As Trump administration alumni and the White House spar over who should get credit for the increasing pace of the distribution of coronavirus vaccines, the former head of Operation Warp Speed argued Sunday that the Trump administration was responsible for a vast majority of the planning.
Speaking during a Sunday morning appearance on CBS’s “Face the Nation,” Moncef Slaoui, the head of the vaccine development partnership under the Trump administration, described recent claims by President Joe Biden that his administration was left without a coherent vaccine plan as a “very negative description of the reality.”
“In fact 90% of what’s happening now is the plan that we had,” Slaoui said, continuing: “We constructed specifically 100 million doses of the vaccine, but we also built into the contract options to acquire more vaccines once we knew they are effective.”
Slaoui said the Trump administration should take credit for most of the manufacturing and distribution of the vaccines, describing the new administration’s rollout philosophy as “similar” to Trump’s, but gave credit to Biden for his use of the Federal Emergency Management Act and sports arenas as mass vaccination sites.
The former Operation Warp Speed chief also acknowledged that the Trump administration had some failures in “communication” regarding the vaccine rollout, and lamented on the “politicization” of the shot.
“We failed to communicate the fact that vaccine doses availability is going to be slow over time because we went so fast,” Slaoui said. “It was impossible to have enough stock of the vaccine quickly enough. So we were unable to communicate in the month of November, December and January to manage expectations.”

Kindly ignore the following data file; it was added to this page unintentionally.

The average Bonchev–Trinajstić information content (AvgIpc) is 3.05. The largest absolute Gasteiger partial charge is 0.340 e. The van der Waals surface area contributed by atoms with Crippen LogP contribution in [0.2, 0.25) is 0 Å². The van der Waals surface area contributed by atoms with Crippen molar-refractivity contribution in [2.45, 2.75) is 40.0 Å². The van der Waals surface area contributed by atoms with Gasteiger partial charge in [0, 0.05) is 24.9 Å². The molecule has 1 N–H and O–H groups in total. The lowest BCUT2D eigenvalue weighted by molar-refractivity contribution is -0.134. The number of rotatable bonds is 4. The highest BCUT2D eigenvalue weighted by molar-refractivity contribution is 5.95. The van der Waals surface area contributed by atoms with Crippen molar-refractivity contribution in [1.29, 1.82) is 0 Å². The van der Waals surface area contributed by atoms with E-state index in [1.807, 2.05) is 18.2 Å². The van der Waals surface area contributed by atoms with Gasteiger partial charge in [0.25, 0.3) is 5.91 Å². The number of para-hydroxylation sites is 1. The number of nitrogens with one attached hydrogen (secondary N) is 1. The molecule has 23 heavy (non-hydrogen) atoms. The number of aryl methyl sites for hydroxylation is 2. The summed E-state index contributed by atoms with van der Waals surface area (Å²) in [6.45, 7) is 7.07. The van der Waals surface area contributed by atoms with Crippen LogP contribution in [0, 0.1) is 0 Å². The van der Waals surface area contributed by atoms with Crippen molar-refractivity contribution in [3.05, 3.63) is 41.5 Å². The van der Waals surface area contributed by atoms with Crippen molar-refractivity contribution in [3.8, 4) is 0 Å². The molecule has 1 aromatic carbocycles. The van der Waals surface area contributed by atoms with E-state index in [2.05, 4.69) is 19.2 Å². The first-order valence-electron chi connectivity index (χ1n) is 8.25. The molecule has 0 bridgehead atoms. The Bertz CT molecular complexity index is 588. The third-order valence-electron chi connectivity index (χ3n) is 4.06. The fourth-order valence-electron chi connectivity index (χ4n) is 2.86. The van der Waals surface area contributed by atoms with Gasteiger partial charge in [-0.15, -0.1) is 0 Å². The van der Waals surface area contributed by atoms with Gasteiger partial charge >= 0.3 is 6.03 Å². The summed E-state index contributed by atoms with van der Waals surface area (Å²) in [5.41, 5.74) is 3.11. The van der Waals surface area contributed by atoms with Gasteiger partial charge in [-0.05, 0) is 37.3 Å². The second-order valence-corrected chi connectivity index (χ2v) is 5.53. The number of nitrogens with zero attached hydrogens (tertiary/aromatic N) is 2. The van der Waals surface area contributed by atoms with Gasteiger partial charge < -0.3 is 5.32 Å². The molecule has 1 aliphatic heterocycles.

Biden has repeatedly characterized the initial stages of the vaccine rollout under former President Donald Trump as a failure, recently claiming “America had no real plan to vaccinate most of the country” and that his predecessor “failed to order enough vaccines, failed to mobilize the effort to administer shots [and] failed to set up vaccine centers.” Vaccine distribution has sped up significantly under the Biden administration, with the new president delivering on his promise to dole out 100 doses during his first 100 days in office in nearly half that time. Meanwhile, state and federal officials have acknowledged the new White House has been more active in bolstering the country’s vaccine supply. However, former Trump officials have been critical of Biden’s complaints about their work, arguing, as Slaoui said Sunday, that the Trump administration built the groundwork—initiating the relationships and contracts with vaccine manufacturers—that has allowed Biden to succeed. Biden has also benefited from vaccine makers Moderna and Pfizer-BioNTech speeding up their operations as they’ve better established their infrastructure, significantly pushing forward Biden’s vaccine rollout timeline.
“Biden Got the Vaccine Rollout Humming, With Trump’s Help” (The New York Times)
“Who deserves credit? Biden leans into pandemic politics” (The Associated Press)